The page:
Small scale producers, women farmers, pastoralists, landless agricultural workers, and poor consumers are amongst those most severely impacted by food insecurity, biodiversity loss and climate change.
More than a quarter of the world’s population, some 2 billion people, do not have regular access to nutritious and sufficient food. At the same time, industrial agricultural systems are contributing to climate change and biodiversity loss, both above and below ground levels.
In addition, food insecurity is now being exacerbated by the COVID-19 crisis. The World Food Programme is warning of a doubling of those globally who are facing hunger and food insecurity due to the pandemic.
Without a change in our current approach, the global agricultural food system will not deliver on the Sustainable Development Goal of zero hunger by 2030. It is clear that current agricultural and food policies are leaving a large number of the world’s poorest people behind.
For these reasons, there is an urgent need for a global transition towards more sustainable and equitable agriculture and food systems.
A sustainable alternative
We urgently need food systems that deliver on the right to adequate food for all, while building resilience to climate change and other challenges. Agroecology is a sustainable and environmentally friendly approach to farming that offers an alternative to the current broken system.
Trócaire’s projects around the world that support agroecological approaches demonstrate the potential for economic, social and environmental benefits, both on and off farm. Amongst the benefits of these agroecological approaches are the creation of employment opportunities, the production of diverse crops that support nutritional diets, improve soil health and build resilience to increasingly volatile climates.
Providing finance for agroecology is one key element of supporting sustainable transitions in food systems. This is especially relevant for small-scale farmers who lack capital and are interested in moving away from their dependence on inorganic and expensive external inputs, such as chemical fertilisers.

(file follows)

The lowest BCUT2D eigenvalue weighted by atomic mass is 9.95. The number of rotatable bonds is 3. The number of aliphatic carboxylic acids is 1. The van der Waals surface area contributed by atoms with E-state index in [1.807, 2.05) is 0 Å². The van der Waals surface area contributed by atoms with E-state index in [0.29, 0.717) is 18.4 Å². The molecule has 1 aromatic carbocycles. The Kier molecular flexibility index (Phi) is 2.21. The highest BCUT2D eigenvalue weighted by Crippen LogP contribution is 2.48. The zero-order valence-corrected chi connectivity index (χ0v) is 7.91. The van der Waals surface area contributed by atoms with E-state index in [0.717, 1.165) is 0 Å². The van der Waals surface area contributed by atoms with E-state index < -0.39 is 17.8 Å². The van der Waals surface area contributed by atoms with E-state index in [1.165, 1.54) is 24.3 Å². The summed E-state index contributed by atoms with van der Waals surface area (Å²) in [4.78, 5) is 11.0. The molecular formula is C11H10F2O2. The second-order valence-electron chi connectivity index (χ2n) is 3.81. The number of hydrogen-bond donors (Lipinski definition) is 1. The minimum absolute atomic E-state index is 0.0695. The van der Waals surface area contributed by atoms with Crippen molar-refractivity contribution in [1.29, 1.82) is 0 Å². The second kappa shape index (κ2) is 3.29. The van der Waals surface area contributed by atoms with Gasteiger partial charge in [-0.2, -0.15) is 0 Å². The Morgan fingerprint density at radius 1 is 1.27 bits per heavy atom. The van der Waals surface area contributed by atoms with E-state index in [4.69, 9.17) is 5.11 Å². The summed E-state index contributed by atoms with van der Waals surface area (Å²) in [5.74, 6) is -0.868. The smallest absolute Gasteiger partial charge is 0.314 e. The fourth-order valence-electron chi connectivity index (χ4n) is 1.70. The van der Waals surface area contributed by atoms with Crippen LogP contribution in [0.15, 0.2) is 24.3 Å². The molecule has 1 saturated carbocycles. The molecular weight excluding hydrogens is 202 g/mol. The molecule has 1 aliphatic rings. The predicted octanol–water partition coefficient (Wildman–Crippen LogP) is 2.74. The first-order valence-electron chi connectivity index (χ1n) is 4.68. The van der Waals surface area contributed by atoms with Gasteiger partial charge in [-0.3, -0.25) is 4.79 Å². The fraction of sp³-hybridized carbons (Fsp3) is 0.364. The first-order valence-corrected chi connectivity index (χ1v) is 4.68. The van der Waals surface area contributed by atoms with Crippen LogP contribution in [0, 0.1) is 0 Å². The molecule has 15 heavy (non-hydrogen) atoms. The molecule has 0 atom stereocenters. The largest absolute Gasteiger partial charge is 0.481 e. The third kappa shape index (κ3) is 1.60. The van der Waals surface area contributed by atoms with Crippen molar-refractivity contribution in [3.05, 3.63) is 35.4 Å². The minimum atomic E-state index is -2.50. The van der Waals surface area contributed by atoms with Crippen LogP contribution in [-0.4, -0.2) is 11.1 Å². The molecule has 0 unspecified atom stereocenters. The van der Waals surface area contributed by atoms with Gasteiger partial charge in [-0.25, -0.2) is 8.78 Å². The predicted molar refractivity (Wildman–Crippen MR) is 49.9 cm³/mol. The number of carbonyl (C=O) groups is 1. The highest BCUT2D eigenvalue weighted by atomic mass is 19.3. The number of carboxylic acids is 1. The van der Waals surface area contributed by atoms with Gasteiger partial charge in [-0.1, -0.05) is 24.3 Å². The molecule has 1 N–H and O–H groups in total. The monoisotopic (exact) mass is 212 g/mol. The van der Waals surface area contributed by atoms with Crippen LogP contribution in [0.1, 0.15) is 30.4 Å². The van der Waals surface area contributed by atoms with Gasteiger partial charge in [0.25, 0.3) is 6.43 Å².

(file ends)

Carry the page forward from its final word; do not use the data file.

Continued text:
Yet new research that Trócaire has supported finds that while the European Commission and European countries are major sources of agricultural overseas development assistance, there is very limited investment in agroecology.
Indeed in the case of specific member states, including Ireland, it is impossible to know what, if any, support is targeted towards agroecology. The term is not recognised as a category for reporting agricultural spending.
Next year’s UN Food Systems Summit, provides members, including Ireland, with a unique moment to recognise the importance of neglected agricultural and food systems approaches, including agroecology, to the delivery of zero hunger and the wider set of sustainable development goals.
The preparatory process for the Food Systems Summit provides Ireland with an opportunity to develop a food systems approach that acknowledges the value of agroecology in progressing the delivery of the Sustainable Development Goals.
There is growing food security, climate and biodiversity scientific literature that endorses agroecology, an approach that places the interests of those most impacted by food insecurity and climate change to the fore.
Ireland can demonstrate renewed international leadership on food and nutrition security by articulating a vision of sustainable food systems that acknowledges the value of agroecological approaches and enables their wider adoption through relevant policies and strategies.